Images captured from space by NASA's satellite clearly show the effect of coronavirus lockdown on China. According to the agency, the images illustrate how air quality in the country improved due to the travel restrictions and other safety measures imposed in China to prevent the spread of the virus.
In total, the majority of the confirmed cases of COVID-19 are in China. In response to this growing health issue, which has already affected various nations, government agencies have imposed lockdowns and travel bans within the country. Companies also temporarily ceased their operations in response to the outbreak.
Effect Of COVID-19 Lockdown
Although the effects of the lockdowns are very visible from the ground, NASA noted that they could also be spotted from space. According to the agency, its Earth Orbiter, which monitors the planet's air quality from low-air orbit, was able to capture an image from space that illustrates the effect of the coronavirus lockdown on China.
As noted by NASA, Earth Orbiter's instruments detected a sudden drop in the concentration of nitrogen dioxide (NO2) in China. This is a toxic substance that is usually emitted by power plants, vehicles and other machines and equipment that burn fossil fuels for energy.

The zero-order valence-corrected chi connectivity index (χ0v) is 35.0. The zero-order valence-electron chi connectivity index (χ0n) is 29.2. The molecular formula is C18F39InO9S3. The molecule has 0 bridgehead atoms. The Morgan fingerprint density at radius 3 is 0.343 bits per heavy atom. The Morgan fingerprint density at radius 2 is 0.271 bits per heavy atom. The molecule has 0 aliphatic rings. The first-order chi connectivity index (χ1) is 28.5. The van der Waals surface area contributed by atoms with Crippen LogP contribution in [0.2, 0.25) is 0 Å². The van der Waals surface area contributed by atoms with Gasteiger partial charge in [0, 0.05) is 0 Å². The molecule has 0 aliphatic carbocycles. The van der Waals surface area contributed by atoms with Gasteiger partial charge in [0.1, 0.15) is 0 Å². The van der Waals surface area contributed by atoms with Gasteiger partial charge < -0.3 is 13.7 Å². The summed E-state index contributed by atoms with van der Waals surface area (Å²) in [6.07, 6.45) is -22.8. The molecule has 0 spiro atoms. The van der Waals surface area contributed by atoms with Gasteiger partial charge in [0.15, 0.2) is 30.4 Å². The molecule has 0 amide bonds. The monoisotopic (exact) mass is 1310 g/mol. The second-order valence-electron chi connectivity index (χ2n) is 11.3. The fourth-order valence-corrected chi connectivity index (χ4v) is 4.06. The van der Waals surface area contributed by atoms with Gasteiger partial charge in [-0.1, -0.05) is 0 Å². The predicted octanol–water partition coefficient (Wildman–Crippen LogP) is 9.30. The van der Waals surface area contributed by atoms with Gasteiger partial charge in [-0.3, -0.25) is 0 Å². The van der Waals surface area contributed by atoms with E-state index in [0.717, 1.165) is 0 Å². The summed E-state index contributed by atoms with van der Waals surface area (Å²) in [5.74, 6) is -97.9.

Comparing NO2 Density In China
The images captured by the Earth Orbiter clearly illustrate how the air quality in China improved over the past couple of months. The sudden drop in NO2 density was attributed to the decline of economic and industrial activities in the country due to the lockdown and travel restrictions.
As shown in the images, high concentrations of NO2 can be seen over certain parts of China from Jan. 1 to 20. However, after local authorities implemented travel ban in Wuhan, which is believed to be the source of the outbreak, NO2 density began to decrease. Within the last few weeks of February, concentrations of NO2 in China have almost disappeared.
Changing NO2 Concentrations
According to NASA's scientists, NO2 density over China is known to fluctuate due to international events. For instance, during the economic recession of 2008, NO2 concentrations dropped significantly. However, for Fei Lu, an air quality researcher at NASA, this year's drop in NO2 levels is the biggest one yet.
"This year, the reduction rate is more significant than in past years and it has lasted longer," she said in a statement. "I am not surprised because many cities nationwide have taken measures to minimize the spread of the virus."